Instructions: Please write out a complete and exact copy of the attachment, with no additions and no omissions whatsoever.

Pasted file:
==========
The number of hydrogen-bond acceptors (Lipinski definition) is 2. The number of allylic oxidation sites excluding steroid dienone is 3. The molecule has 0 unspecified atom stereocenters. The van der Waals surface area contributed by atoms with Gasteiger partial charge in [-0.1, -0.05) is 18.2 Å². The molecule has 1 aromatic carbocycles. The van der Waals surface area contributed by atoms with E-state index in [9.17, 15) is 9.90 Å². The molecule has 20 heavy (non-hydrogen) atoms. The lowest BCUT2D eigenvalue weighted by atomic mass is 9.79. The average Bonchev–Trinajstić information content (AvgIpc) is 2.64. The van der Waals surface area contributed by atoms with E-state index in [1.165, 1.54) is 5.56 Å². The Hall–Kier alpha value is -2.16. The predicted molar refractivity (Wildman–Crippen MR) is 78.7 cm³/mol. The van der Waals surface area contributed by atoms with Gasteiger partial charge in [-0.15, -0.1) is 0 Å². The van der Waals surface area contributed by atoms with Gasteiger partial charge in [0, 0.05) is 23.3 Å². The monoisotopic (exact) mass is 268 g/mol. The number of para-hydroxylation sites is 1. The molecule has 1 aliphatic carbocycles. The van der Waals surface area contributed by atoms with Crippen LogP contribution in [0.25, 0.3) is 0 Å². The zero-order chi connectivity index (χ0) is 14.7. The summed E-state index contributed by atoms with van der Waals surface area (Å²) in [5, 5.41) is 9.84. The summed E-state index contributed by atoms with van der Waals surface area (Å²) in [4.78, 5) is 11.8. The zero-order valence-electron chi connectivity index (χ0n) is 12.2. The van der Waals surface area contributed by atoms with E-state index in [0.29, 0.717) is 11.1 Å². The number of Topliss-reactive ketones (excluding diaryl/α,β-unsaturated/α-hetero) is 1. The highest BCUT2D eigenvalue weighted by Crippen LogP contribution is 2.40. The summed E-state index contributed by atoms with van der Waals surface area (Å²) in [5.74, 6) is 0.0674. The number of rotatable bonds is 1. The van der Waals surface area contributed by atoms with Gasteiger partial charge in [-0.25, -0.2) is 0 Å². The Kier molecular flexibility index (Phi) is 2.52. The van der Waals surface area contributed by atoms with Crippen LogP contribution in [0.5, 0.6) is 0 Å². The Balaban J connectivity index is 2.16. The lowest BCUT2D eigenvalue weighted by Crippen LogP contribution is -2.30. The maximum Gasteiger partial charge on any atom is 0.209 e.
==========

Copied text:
The number of hydrogen-bond acceptors (Lipinski definition) is 2. The number of allylic oxidation sites excluding steroid dienone is 3. The molecule has 0 unspecified atom stereocenters. The van der Waals surface area contributed by atoms with Gasteiger partial charge in [-0.1, -0.05) is 18.2 Å². The molecule has 1 aromatic carbocycles. The van der Waals surface area contributed by atoms with E-state index in [9.17, 15) is 9.90 Å². The molecule has 20 heavy (non-hydrogen) atoms. The lowest BCUT2D eigenvalue weighted by atomic mass is 9.79. The average Bonchev–Trinajstić information content (AvgIpc) is 2.64. The van der Waals surface area contributed by atoms with E-state index in [1.165, 1.54) is 5.56 Å². The Hall–Kier alpha value is -2.16. The predicted molar refractivity (Wildman–Crippen MR) is 78.7 cm³/mol. The van der Waals surface area contributed by atoms with Gasteiger partial charge in [-0.15, -0.1) is 0 Å². The van der Waals surface area contributed by atoms with Gasteiger partial charge in [0, 0.05) is 23.3 Å². The monoisotopic (exact) mass is 268 g/mol. The number of para-hydroxylation sites is 1. The molecule has 1 aliphatic carbocycles. The van der Waals surface area contributed by atoms with Crippen LogP contribution in [0.25, 0.3) is 0 Å². The zero-order chi connectivity index (χ0) is 14.7. The summed E-state index contributed by atoms with van der Waals surface area (Å²) in [5, 5.41) is 9.84. The summed E-state index contributed by atoms with van der Waals surface area (Å²) in [4.78, 5) is 11.8. The zero-order valence-electron chi connectivity index (χ0n) is 12.2. The van der Waals surface area contributed by atoms with E-state index in [0.29, 0.717) is 11.1 Å². The number of Topliss-reactive ketones (excluding diaryl/α,β-unsaturated/α-hetero) is 1. The highest BCUT2D eigenvalue weighted by Crippen LogP contribution is 2.40. The summed E-state index contributed by atoms with van der Waals surface area (Å²) in [5.74, 6) is 0.0674. The number of rotatable bonds is 1. The van der Waals surface area contributed by atoms with Gasteiger partial charge in [-0.25, -0.2) is 0 Å². The Kier molecular flexibility index (Phi) is 2.52. The van der Waals surface area contributed by atoms with Crippen LogP contribution in [0.5, 0.6) is 0 Å². The Balaban J connectivity index is 2.16. The lowest BCUT2D eigenvalue weighted by Crippen LogP contribution is -2.30. The maximum Gasteiger partial charge on any atom is 0.209 e.